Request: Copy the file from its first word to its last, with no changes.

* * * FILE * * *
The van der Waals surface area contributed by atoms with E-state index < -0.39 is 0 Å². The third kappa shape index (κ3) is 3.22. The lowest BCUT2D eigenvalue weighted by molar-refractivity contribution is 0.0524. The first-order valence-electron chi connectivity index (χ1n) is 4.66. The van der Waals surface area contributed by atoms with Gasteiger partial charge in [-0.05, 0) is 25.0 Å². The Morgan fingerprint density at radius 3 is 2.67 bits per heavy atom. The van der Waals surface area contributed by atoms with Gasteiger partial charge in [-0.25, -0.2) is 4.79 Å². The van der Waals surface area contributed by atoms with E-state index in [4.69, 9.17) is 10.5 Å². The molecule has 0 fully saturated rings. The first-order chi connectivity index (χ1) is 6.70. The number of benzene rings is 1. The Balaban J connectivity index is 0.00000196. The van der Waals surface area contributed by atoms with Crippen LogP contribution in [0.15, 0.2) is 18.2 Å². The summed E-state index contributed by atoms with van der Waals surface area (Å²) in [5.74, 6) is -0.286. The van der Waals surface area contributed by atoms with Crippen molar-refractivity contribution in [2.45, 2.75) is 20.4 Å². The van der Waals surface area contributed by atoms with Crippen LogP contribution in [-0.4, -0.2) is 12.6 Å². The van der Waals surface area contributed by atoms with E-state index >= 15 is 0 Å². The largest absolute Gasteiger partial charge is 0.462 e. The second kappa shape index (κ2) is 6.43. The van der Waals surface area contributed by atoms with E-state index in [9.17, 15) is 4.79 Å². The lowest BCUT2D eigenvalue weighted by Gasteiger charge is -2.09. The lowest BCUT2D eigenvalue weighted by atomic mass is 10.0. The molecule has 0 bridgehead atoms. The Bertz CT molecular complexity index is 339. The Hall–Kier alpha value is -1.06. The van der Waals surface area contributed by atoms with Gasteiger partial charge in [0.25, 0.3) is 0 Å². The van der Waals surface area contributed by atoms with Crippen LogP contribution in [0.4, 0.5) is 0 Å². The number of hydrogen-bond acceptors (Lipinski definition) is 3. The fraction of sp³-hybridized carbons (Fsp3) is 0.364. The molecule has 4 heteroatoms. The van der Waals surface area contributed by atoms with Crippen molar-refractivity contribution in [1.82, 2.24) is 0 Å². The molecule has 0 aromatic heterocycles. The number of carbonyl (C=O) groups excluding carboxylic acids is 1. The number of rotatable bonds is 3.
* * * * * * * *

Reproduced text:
The van der Waals surface area contributed by atoms with E-state index < -0.39 is 0 Å². The third kappa shape index (κ3) is 3.22. The lowest BCUT2D eigenvalue weighted by molar-refractivity contribution is 0.0524. The first-order valence-electron chi connectivity index (χ1n) is 4.66. The van der Waals surface area contributed by atoms with Gasteiger partial charge in [-0.05, 0) is 25.0 Å². The Morgan fingerprint density at radius 3 is 2.67 bits per heavy atom. The van der Waals surface area contributed by atoms with Gasteiger partial charge in [-0.25, -0.2) is 4.79 Å². The van der Waals surface area contributed by atoms with E-state index in [4.69, 9.17) is 10.5 Å². The molecule has 0 fully saturated rings. The first-order chi connectivity index (χ1) is 6.70. The number of benzene rings is 1. The Balaban J connectivity index is 0.00000196. The van der Waals surface area contributed by atoms with Crippen LogP contribution in [0.15, 0.2) is 18.2 Å². The summed E-state index contributed by atoms with van der Waals surface area (Å²) in [5.74, 6) is -0.286. The van der Waals surface area contributed by atoms with Crippen molar-refractivity contribution in [2.45, 2.75) is 20.4 Å². The van der Waals surface area contributed by atoms with Crippen LogP contribution in [-0.4, -0.2) is 12.6 Å². The van der Waals surface area contributed by atoms with E-state index >= 15 is 0 Å². The largest absolute Gasteiger partial charge is 0.462 e. The second kappa shape index (κ2) is 6.43. The van der Waals surface area contributed by atoms with E-state index in [9.17, 15) is 4.79 Å². The lowest BCUT2D eigenvalue weighted by Gasteiger charge is -2.09. The lowest BCUT2D eigenvalue weighted by atomic mass is 10.0. The molecule has 0 bridgehead atoms. The Bertz CT molecular complexity index is 339. The Hall–Kier alpha value is -1.06. The van der Waals surface area contributed by atoms with Gasteiger partial charge in [0.25, 0.3) is 0 Å². The van der Waals surface area contributed by atoms with Crippen LogP contribution in [0.4, 0.5) is 0 Å². The number of hydrogen-bond acceptors (Lipinski definition) is 3. The fraction of sp³-hybridized carbons (Fsp3) is 0.364. The molecule has 4 heteroatoms. The van der Waals surface area contributed by atoms with Crippen molar-refractivity contribution in [1.82, 2.24) is 0 Å². The molecule has 0 aromatic heterocycles. The number of carbonyl (C=O) groups excluding carboxylic acids is 1. The number of rotatable bonds is 3.